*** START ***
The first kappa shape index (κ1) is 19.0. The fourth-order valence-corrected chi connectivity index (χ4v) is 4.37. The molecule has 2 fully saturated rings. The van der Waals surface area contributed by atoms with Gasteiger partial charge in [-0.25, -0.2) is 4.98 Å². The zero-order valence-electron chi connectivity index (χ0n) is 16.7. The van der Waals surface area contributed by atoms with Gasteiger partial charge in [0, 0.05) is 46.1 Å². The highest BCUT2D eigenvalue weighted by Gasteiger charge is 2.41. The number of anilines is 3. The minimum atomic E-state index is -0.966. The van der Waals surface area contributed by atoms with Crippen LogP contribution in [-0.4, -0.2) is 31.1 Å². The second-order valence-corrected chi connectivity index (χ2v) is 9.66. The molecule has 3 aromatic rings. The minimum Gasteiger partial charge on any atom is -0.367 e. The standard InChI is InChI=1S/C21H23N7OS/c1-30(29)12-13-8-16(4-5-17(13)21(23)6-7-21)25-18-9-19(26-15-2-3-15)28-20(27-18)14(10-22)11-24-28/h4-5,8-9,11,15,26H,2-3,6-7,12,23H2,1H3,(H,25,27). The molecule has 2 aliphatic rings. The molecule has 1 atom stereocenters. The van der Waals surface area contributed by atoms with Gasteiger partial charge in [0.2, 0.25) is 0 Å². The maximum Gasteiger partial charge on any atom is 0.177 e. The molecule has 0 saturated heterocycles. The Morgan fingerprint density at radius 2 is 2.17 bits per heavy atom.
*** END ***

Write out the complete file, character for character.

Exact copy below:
The first kappa shape index (κ1) is 19.0. The fourth-order valence-corrected chi connectivity index (χ4v) is 4.37. The molecule has 2 fully saturated rings. The van der Waals surface area contributed by atoms with Gasteiger partial charge in [-0.25, -0.2) is 4.98 Å². The zero-order valence-electron chi connectivity index (χ0n) is 16.7. The van der Waals surface area contributed by atoms with Gasteiger partial charge in [0, 0.05) is 46.1 Å². The highest BCUT2D eigenvalue weighted by Gasteiger charge is 2.41. The number of anilines is 3. The minimum atomic E-state index is -0.966. The van der Waals surface area contributed by atoms with Crippen LogP contribution in [-0.4, -0.2) is 31.1 Å². The second-order valence-corrected chi connectivity index (χ2v) is 9.66. The molecule has 3 aromatic rings. The minimum Gasteiger partial charge on any atom is -0.367 e. The standard InChI is InChI=1S/C21H23N7OS/c1-30(29)12-13-8-16(4-5-17(13)21(23)6-7-21)25-18-9-19(26-15-2-3-15)28-20(27-18)14(10-22)11-24-28/h4-5,8-9,11,15,26H,2-3,6-7,12,23H2,1H3,(H,25,27). The molecule has 2 aliphatic rings. The molecule has 1 atom stereocenters. The van der Waals surface area contributed by atoms with Gasteiger partial charge in [0.2, 0.25) is 0 Å². The maximum Gasteiger partial charge on any atom is 0.177 e. The molecule has 0 saturated heterocycles. The Morgan fingerprint density at radius 2 is 2.17 bits per heavy atom.